4 Timeless Principles about What’s Important in Life


There are all sorts of values that are popular today in mainstream culture and media, which people use – both consciously and unconsciously – to orient their lives around.

When you take a broader view of history, though, it becomes clear pretty quickly that many of the values that were traditionally emphasized by cultures and religions around the world and throughout time, are very different to many of the values that society holds up today.

Perhaps the place where this difference is most clear is when it comes to questions about what’s important in life, and what it means to live a good and worthwhile life that you can be proud of, and look back on with a sense of contentment, rather than regret.

Unfortunately, no one lives forever. While it’s good that there are resources like Grief Guidance from Memorials.com to help us deal with the loss of those close to us, and with our fears about our own mortality, it’s also important to find a way to live so that you don’t have to feel as though you’ve spent your life focusing on the wrong things.

Here are a few timeless principles that can be found in traditions and philosophies around the world, about what’s important in life.

Authenticity rather than status

From the teachings of religious figures like Lao Tzu and Buddha, to the writings of philosophers like Epictetus and Marcus Aurelius, it’s long been said by wise and learned individuals that the pursuit of social status above authenticity is an ultimately unfulfilling and hollow endeavor.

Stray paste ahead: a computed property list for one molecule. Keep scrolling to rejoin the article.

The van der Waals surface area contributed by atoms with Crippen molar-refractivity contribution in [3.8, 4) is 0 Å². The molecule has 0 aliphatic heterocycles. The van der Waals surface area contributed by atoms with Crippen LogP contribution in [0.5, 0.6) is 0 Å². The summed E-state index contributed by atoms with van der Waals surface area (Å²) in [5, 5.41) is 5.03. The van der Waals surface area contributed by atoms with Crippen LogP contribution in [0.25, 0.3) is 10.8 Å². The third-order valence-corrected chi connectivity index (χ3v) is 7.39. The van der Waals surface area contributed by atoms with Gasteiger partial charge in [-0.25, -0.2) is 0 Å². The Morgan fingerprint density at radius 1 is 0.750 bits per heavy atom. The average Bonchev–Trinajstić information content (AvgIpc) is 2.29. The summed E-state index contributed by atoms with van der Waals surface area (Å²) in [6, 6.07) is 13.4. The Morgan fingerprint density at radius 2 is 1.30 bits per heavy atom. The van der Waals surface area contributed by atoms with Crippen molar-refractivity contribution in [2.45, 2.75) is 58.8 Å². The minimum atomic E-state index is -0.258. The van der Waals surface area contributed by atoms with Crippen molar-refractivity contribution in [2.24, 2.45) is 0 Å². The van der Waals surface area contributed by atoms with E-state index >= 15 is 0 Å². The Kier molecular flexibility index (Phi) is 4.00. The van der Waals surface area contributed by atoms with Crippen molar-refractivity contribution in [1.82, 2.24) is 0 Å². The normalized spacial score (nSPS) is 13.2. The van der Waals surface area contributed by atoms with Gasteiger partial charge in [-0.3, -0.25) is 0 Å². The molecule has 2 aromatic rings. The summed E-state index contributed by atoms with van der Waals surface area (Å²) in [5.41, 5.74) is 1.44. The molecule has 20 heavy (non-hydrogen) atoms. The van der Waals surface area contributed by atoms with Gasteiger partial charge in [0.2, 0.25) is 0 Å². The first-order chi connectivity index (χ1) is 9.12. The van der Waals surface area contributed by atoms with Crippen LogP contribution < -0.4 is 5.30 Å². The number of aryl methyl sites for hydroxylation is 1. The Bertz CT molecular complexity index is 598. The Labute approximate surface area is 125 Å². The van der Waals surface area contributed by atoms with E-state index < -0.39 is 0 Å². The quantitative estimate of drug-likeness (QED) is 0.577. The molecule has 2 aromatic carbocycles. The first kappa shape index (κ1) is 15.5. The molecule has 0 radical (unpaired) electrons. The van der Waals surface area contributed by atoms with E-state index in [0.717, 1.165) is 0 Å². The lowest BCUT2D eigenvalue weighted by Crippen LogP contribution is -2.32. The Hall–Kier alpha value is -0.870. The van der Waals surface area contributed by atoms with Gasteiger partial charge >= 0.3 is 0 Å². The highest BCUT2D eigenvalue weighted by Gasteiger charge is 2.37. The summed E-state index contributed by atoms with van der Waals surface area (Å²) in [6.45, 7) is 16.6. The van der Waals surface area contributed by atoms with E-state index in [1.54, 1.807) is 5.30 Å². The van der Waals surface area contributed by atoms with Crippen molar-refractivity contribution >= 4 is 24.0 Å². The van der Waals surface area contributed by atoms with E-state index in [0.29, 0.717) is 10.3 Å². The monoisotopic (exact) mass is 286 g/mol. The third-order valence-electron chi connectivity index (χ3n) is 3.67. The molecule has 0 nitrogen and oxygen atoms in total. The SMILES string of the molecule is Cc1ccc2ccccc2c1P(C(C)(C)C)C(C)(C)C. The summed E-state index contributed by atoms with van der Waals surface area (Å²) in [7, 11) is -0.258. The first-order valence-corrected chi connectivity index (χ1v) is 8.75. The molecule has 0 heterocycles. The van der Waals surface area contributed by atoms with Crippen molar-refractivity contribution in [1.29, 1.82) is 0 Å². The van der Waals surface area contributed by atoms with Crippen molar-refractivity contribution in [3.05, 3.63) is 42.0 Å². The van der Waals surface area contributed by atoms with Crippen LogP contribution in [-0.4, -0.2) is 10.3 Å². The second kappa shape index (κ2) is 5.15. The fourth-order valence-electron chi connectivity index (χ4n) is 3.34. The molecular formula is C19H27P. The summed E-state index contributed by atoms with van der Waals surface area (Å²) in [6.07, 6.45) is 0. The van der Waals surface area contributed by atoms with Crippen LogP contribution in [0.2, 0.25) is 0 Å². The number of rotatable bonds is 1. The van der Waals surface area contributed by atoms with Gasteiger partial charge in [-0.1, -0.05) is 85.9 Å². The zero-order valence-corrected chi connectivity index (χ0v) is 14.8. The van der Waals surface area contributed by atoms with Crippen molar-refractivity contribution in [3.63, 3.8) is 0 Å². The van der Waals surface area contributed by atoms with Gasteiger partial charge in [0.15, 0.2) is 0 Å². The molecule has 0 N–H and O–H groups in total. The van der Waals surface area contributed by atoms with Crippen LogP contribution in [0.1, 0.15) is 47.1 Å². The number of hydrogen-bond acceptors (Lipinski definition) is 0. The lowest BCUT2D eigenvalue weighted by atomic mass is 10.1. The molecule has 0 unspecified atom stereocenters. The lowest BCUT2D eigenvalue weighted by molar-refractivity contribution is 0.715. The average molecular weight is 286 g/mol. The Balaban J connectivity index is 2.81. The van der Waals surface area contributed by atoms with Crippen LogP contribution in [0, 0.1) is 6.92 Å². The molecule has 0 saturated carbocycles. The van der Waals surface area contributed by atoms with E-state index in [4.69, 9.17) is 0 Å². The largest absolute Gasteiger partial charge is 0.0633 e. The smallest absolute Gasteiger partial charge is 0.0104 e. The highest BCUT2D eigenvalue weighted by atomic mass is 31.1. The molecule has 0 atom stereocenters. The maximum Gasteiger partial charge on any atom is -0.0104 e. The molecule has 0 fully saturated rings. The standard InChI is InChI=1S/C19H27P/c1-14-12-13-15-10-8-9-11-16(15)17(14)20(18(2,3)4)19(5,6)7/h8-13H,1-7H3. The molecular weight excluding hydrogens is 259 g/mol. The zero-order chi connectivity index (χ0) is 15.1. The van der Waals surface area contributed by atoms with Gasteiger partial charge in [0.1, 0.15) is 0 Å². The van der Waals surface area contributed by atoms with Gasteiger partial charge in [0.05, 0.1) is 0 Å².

Of course, we all need to be able to get along with the people we interact with to some degree. But, in today’s social media age, there are perhaps more people than ever before who are obsessed with the idea of being famous for its own sake, and are willing to sacrifice a lot in the pursuit of that fame.

When all is said and done, though, “fame” means very little in a big picture sense. No matter how famous you are, public opinion can still turn against you. And “fame” doesn’t correlate to meaningful relationships in your personal life – in fact, it’s more likely to be the exact opposite.

What’s more, the pursuit of fame is all about an act. It’s about playing the right role to draw out the right reaction from the greatest number of people. In pursuing fame for its own sake, you’ll almost certainly be sacrificing your authenticity among other things – because real, authentic people aren’t always going to believe, feel, and act in ways that appeal to the greatest number of people.

At the end of the day, we all need to live with ourselves. So, earn your self-respect by being true to your values, interests, and personality. By all means, pursue self-improvement – but do it to be a better version of yourself, not to increase your social status.

Wonder and enthusiasm rather than irony

The closing words of the moving poem, Desiderata, by Max Ehrmann are:

“With all its sham, drudgery and broken dreams, it is still a beautiful world. Be cheerful. Strive to be happy.”